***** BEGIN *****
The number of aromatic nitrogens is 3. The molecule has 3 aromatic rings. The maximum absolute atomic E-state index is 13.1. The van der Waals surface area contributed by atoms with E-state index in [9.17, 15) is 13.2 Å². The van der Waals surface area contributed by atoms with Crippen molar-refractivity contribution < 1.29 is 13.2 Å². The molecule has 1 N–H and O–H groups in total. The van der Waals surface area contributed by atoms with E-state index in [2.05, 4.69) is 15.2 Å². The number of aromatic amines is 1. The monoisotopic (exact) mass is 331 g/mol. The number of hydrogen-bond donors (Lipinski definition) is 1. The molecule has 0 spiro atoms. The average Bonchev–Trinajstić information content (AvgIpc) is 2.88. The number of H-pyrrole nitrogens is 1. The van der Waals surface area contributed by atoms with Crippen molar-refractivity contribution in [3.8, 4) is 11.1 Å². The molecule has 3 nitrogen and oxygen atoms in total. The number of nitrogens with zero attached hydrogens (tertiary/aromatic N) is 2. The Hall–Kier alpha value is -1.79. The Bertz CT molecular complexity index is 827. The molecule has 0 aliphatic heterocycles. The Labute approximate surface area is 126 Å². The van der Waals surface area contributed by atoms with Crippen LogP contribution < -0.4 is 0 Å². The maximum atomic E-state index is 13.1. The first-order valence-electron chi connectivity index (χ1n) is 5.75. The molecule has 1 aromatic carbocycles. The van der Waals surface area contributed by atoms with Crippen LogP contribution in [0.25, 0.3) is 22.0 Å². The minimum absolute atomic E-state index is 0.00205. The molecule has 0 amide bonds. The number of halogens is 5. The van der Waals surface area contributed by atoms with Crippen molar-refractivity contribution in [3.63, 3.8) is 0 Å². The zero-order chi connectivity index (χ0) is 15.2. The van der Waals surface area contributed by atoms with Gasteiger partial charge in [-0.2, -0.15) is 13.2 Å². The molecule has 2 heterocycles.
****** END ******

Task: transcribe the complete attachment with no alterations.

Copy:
The number of aromatic nitrogens is 3. The molecule has 3 aromatic rings. The maximum absolute atomic E-state index is 13.1. The van der Waals surface area contributed by atoms with E-state index in [9.17, 15) is 13.2 Å². The van der Waals surface area contributed by atoms with Crippen molar-refractivity contribution < 1.29 is 13.2 Å². The molecule has 1 N–H and O–H groups in total. The van der Waals surface area contributed by atoms with E-state index in [2.05, 4.69) is 15.2 Å². The number of aromatic amines is 1. The monoisotopic (exact) mass is 331 g/mol. The number of hydrogen-bond donors (Lipinski definition) is 1. The molecule has 0 spiro atoms. The average Bonchev–Trinajstić information content (AvgIpc) is 2.88. The number of H-pyrrole nitrogens is 1. The van der Waals surface area contributed by atoms with Crippen molar-refractivity contribution in [3.8, 4) is 11.1 Å². The molecule has 3 nitrogen and oxygen atoms in total. The number of nitrogens with zero attached hydrogens (tertiary/aromatic N) is 2. The Hall–Kier alpha value is -1.79. The Bertz CT molecular complexity index is 827. The molecule has 0 aliphatic heterocycles. The Labute approximate surface area is 126 Å². The van der Waals surface area contributed by atoms with Crippen LogP contribution < -0.4 is 0 Å². The maximum atomic E-state index is 13.1. The first-order valence-electron chi connectivity index (χ1n) is 5.75. The molecule has 1 aromatic carbocycles. The van der Waals surface area contributed by atoms with Crippen LogP contribution in [0.25, 0.3) is 22.0 Å². The minimum absolute atomic E-state index is 0.00205. The molecule has 0 amide bonds. The number of halogens is 5. The van der Waals surface area contributed by atoms with Crippen molar-refractivity contribution in [3.63, 3.8) is 0 Å². The zero-order chi connectivity index (χ0) is 15.2. The van der Waals surface area contributed by atoms with Gasteiger partial charge in [-0.2, -0.15) is 13.2 Å². The molecule has 2 heterocycles.